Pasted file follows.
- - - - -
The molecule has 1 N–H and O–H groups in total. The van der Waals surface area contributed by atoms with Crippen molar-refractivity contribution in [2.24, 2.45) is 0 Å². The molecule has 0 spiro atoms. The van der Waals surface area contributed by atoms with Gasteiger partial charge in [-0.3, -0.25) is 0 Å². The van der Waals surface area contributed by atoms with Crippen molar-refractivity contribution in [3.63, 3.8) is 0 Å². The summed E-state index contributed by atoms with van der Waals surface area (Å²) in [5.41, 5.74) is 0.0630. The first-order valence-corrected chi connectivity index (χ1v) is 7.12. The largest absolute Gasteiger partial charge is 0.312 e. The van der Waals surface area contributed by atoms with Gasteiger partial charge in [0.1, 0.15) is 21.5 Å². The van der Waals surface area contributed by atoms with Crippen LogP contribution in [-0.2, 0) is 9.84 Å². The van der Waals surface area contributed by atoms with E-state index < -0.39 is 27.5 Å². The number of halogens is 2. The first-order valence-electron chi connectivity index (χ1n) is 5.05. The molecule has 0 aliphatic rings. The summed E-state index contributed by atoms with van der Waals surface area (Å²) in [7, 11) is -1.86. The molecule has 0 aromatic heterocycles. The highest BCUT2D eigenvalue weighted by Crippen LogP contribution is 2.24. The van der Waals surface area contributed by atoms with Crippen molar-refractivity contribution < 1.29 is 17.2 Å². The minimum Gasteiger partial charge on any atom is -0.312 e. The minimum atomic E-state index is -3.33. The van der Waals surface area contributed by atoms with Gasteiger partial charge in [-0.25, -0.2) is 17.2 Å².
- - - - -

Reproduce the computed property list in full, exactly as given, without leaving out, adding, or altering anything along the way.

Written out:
The molecule has 1 N–H and O–H groups in total. The van der Waals surface area contributed by atoms with Crippen molar-refractivity contribution in [2.24, 2.45) is 0 Å². The molecule has 0 spiro atoms. The van der Waals surface area contributed by atoms with Gasteiger partial charge in [-0.3, -0.25) is 0 Å². The van der Waals surface area contributed by atoms with Crippen molar-refractivity contribution in [3.63, 3.8) is 0 Å². The summed E-state index contributed by atoms with van der Waals surface area (Å²) in [5.41, 5.74) is 0.0630. The first-order valence-corrected chi connectivity index (χ1v) is 7.12. The largest absolute Gasteiger partial charge is 0.312 e. The van der Waals surface area contributed by atoms with Gasteiger partial charge in [0.1, 0.15) is 21.5 Å². The van der Waals surface area contributed by atoms with Crippen LogP contribution in [-0.2, 0) is 9.84 Å². The van der Waals surface area contributed by atoms with E-state index < -0.39 is 27.5 Å². The number of halogens is 2. The first-order valence-electron chi connectivity index (χ1n) is 5.05. The molecule has 0 aliphatic rings. The summed E-state index contributed by atoms with van der Waals surface area (Å²) in [7, 11) is -1.86. The molecule has 0 aromatic heterocycles. The highest BCUT2D eigenvalue weighted by Crippen LogP contribution is 2.24. The van der Waals surface area contributed by atoms with Crippen molar-refractivity contribution < 1.29 is 17.2 Å². The minimum Gasteiger partial charge on any atom is -0.312 e. The minimum atomic E-state index is -3.33. The van der Waals surface area contributed by atoms with Gasteiger partial charge in [-0.25, -0.2) is 17.2 Å².